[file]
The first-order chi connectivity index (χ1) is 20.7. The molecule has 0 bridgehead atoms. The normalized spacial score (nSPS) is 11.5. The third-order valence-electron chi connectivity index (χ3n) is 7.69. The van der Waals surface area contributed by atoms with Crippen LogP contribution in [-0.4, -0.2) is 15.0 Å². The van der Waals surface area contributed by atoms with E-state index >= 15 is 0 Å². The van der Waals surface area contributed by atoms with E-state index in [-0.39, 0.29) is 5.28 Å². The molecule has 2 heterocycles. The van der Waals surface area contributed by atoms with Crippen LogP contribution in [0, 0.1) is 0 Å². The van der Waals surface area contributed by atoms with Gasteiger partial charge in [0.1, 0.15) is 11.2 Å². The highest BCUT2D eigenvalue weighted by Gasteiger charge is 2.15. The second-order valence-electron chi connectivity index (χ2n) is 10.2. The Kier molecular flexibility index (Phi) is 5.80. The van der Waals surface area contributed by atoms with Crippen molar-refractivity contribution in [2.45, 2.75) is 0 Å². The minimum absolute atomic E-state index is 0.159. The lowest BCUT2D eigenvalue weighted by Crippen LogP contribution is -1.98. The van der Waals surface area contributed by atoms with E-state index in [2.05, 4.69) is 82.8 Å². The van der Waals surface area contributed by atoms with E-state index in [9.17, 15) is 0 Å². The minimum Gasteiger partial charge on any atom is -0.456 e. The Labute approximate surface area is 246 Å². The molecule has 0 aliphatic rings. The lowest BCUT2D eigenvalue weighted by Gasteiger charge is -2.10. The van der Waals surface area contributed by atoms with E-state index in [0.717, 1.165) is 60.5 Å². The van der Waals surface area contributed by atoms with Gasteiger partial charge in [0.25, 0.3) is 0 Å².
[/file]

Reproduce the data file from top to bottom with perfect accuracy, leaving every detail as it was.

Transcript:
The first-order chi connectivity index (χ1) is 20.7. The molecule has 0 bridgehead atoms. The normalized spacial score (nSPS) is 11.5. The third-order valence-electron chi connectivity index (χ3n) is 7.69. The van der Waals surface area contributed by atoms with Crippen LogP contribution in [-0.4, -0.2) is 15.0 Å². The van der Waals surface area contributed by atoms with E-state index >= 15 is 0 Å². The van der Waals surface area contributed by atoms with E-state index in [-0.39, 0.29) is 5.28 Å². The molecule has 2 heterocycles. The van der Waals surface area contributed by atoms with Crippen LogP contribution in [0, 0.1) is 0 Å². The van der Waals surface area contributed by atoms with Gasteiger partial charge in [0.1, 0.15) is 11.2 Å². The highest BCUT2D eigenvalue weighted by Gasteiger charge is 2.15. The second-order valence-electron chi connectivity index (χ2n) is 10.2. The Kier molecular flexibility index (Phi) is 5.80. The van der Waals surface area contributed by atoms with Crippen molar-refractivity contribution in [2.45, 2.75) is 0 Å². The minimum absolute atomic E-state index is 0.159. The lowest BCUT2D eigenvalue weighted by Crippen LogP contribution is -1.98. The van der Waals surface area contributed by atoms with E-state index in [2.05, 4.69) is 82.8 Å². The van der Waals surface area contributed by atoms with E-state index in [9.17, 15) is 0 Å². The minimum Gasteiger partial charge on any atom is -0.456 e. The Labute approximate surface area is 246 Å². The molecule has 0 aliphatic rings. The lowest BCUT2D eigenvalue weighted by Gasteiger charge is -2.10. The van der Waals surface area contributed by atoms with E-state index in [0.717, 1.165) is 60.5 Å². The van der Waals surface area contributed by atoms with Gasteiger partial charge in [0.25, 0.3) is 0 Å².